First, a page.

NOTE: When enabling Ambient Occlusion, Shader should be set to Smooth or Flat, Blend to Off and DepthBuf On.

Shader > Flat mode

Flat gives a flat shading that shows the polygons clearly, and is great for creating abstract backgrounds and geometric design elements. When you set to the Shader to Flat mode, the polygonal faces that make up the Mir planar mesh are accentuated and give a less smooth, more geometric appearance.

Like the Smooth mode, you should have the Blend turned Off and DepthBuf to On for best results. You may add some texture to the Flat Shader mode by using the Nudge Color control found in the Material group. Ambient Occlusion may also be used with the Flat mode to add depth and shading. In order to fully see the effects of Smooth and Flat shading, at least one Point light should be created in the composition.

Shader > Smooth mode

The Smooth Shader mode will render the polygonal mesh as a smooth surface.

With the Material controls, you can add reflective highlights and adjust the shadow falloff. This is useful for creating more solid forms that have a smooth, organic feel to them. The Blend mode should be switched Off and the DepthBuf should be switched On for best results.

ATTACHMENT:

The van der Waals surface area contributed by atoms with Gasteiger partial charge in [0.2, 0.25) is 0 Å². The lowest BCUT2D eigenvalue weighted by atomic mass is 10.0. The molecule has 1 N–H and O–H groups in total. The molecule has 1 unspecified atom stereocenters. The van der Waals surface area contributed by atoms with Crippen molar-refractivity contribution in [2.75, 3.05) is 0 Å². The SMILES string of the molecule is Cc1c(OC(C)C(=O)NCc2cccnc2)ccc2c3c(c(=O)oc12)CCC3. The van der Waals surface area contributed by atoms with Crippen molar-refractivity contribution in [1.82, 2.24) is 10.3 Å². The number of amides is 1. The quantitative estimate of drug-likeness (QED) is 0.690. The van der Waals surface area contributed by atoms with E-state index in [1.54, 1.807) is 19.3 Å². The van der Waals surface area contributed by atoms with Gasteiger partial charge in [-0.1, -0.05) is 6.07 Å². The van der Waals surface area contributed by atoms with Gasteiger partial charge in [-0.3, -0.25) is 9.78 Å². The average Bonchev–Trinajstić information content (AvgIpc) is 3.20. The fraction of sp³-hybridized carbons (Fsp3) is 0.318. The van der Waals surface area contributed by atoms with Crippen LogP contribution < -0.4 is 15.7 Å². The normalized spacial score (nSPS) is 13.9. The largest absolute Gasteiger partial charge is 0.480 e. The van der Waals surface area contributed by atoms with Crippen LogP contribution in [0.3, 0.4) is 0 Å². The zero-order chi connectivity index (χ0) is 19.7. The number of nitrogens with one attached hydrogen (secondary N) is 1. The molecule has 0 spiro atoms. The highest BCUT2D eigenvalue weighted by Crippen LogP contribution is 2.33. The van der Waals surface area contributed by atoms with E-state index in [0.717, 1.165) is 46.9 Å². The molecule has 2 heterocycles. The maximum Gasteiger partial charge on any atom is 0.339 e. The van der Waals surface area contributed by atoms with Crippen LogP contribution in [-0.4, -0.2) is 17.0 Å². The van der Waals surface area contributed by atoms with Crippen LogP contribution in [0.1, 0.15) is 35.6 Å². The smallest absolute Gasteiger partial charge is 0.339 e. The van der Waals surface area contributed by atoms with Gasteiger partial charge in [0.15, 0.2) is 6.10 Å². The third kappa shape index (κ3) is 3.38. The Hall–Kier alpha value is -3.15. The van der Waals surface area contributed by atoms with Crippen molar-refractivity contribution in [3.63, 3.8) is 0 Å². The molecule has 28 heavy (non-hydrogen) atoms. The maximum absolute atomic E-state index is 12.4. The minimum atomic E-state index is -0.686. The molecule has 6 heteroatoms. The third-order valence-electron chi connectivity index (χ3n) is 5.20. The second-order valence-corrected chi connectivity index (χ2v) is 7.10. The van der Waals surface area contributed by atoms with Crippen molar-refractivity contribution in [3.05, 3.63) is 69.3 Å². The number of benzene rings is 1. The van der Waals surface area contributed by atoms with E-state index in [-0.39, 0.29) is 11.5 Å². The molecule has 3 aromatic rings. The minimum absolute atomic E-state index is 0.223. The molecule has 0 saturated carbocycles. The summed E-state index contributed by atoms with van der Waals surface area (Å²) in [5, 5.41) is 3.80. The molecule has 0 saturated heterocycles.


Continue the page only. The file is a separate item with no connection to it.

Shader > Density mode

This mode is good for creating nebula-like and semi-transparent looks.

When the Density shader is enabled, polygons that face the camera head-on become more transparent and polygons that face the camera at an angle become more opaque. The layers of the mesh build on each other to make it more opaque dependent on how many polygons are overlapping in that view. This is similar to how Form works when it uses a lot of particles.

The Super Add mode is useful when there are very bright lights in the scene that cause colors to become gray-ish. When activating the Super Add mode, Mir uses HDR calculations to reveal the real colors in the gray areas. However, activating the Super Add mode sacrifices the alpha channel.